One exception to this rule is the Canary Islands, the Spanish archipelago just off the African coast. Here the fact that many of these previously rocky shores are now covered with imported sand is sometimes used as a selling point. Playa de Las Teresitas, just north of the village of San Andrés in Santa Cruz de Tenerife is perhaps the most famous example. Stand on this glorious expanse of golden sand stretching from one side of the bay to the other, of palm trees swaying in the breeze, and you might hardly realise that what you are sunning yourself on is essentially a theme park.
For back in the 1960s this stretch of coastline, today one of the most popular in the Canary Islands, was an unexceptional bit of pebbly coastline with a few farms and fishing huts. When the local authorities decided to re-landscape the beach, few realised quite how much work it would involve. First some of the locals had to be relocated, a complex legal process which was still grinding through the courts half a century later. Next, the bay itself had to be remodelled, with some of the surrounding hills flattened and three separate beaches consolidated into one. An enormous breakwater dam had to be constructed, partly because the waters here used to be quite treacherous and partly to ensure the imported sand wasn’t blown away. And as for that sand, well, that had to be sourced as well. Not only were the local sands black, volcanic grains, they were also too expensive what with all the demand from the construction sector, so the authorities looked elsewhere. Eventually they found a cheap, plentiful supply in what was then Spanish Sahara, the nearby African colony.
Some 150,000 cubic metres were shipped across but no sooner had the sands been offloaded onto the beach and into the remodelled bay than the engineers encountered a fresh problem. The kinds of sands found locally on the island of Santa Cruz had bigger grains and slightly heavier mineral content than the stuff being imported from the Sahara. These precious new blonde grains had a tendency to get whipped up into the wind, blown into people’s faces and, more to the point, being swept off the beach. The fact that the authorities had removed some of the cliffs sheltering the bay from the wind didn’t help.
Nor was the eventual public opening of the beach, on June 15 1973, an instant success. When the locals tell the story these days, it has biblical overtones. The first visitors processed excitedly onto the beach and burrowed their feet into the sand. Suddenly there was one scream, then another, and the visitors went running. There was, it turns out, a plague of scorpions in the sand, as well as fearsome red ants and other creepy-crawlies which had, so the story goes, hitched a ride across with the sand from Africa. Quite how seriously one should take this part of the story is unclear (there were scorpions in Tenerife and indeed Spain long before the sand arrived), but the challenges of maintaining paradise continue to this day. Playa de Las Teresitas has a tendency to leak sand, meaning it occasionally has to be replenished with fresh stock imported from elsewhere.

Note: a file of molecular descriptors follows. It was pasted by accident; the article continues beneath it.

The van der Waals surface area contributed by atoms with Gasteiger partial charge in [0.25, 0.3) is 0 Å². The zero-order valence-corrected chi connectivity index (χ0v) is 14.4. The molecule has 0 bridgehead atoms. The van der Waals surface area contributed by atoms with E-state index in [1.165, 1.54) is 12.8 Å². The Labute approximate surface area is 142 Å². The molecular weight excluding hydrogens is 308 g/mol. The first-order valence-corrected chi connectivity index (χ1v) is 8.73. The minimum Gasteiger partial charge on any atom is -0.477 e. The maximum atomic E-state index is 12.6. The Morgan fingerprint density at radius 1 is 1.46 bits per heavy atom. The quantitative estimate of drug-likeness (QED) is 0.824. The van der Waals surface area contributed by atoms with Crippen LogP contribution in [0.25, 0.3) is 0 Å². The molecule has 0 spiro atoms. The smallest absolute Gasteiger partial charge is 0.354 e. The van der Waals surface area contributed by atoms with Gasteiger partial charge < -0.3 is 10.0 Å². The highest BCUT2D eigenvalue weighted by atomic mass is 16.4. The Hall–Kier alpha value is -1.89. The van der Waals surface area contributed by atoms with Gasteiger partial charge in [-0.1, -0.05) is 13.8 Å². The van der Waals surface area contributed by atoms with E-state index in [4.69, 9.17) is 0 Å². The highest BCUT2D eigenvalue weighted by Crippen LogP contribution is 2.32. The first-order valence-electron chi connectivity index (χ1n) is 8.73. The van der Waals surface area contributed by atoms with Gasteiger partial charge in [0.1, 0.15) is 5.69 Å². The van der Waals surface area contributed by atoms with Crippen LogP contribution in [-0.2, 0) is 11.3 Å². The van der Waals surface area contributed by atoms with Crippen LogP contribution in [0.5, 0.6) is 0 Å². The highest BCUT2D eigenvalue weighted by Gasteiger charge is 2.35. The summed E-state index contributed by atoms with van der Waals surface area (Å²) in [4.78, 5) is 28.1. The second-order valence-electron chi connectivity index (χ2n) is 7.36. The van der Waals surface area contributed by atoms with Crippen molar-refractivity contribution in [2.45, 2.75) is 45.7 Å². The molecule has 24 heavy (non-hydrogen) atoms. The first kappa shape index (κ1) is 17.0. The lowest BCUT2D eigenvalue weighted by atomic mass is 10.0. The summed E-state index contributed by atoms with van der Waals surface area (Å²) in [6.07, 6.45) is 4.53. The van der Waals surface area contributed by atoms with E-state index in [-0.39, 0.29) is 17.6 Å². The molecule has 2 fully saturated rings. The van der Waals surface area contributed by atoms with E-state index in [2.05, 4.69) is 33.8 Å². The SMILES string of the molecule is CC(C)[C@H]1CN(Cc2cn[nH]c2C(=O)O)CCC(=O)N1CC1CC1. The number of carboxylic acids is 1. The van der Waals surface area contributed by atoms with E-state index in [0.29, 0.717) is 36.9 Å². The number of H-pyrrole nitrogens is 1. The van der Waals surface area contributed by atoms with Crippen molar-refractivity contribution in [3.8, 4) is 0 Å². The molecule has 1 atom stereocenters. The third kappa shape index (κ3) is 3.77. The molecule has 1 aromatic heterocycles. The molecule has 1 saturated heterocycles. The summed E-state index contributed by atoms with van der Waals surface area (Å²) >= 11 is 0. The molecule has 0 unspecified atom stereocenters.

Where the sands come from these days is an unexpectedly difficult question to answer. Try to find out and you are generally told: “Africa” or, sometimes, “Morocco”, after which people tend to clam up. Why this sensitivity over a few grains of sand? Perhaps because the grains of Playa de Las Teresitas have a backstory that is far less picturesque and carefree than you might have guessed from the brochures.
For replenishing beaches is not the only use to which they have been put. Two hundred miles across the sea, back in the Saharan dunes, those same sands have also been used to build one of the most extraordinary, yet barely-glimpsed structures in the world. The Berm, sometimes known as the Moroccan Wall, is a wall a thousand and a half miles long, made mostly of sand. Look at photos or satellite images of it (type “berm” or “Moroccan Wall” into Google Maps) and there in the middle of the Sahara you see a long, mostly straight, somewhat primitive looking wall, dotted, every so often, with what look like huts or ancient fortifications.
But there is nothing ancient about this wall. It is, in fact, the product of a very modern war that continues to this day - the struggle between the people of Western Sahara and the Moroccan forces occupying most of the country. In 1975, not long after the sand was first sent to the Canary Islands, the Franco dictatorship crumbled and Spain abandoned what was then Spanish Sahara. Rather than establishing an orderly transition, bequeathing Western Sahara, as it is now known, to its resident Sahrawis, the Spanish left a vacuum in their wake, allowing neighbouring Morocco to send in troops and settlers to take control. There was a war, then a ceasefire, and as this book was being written, fighting erupted again.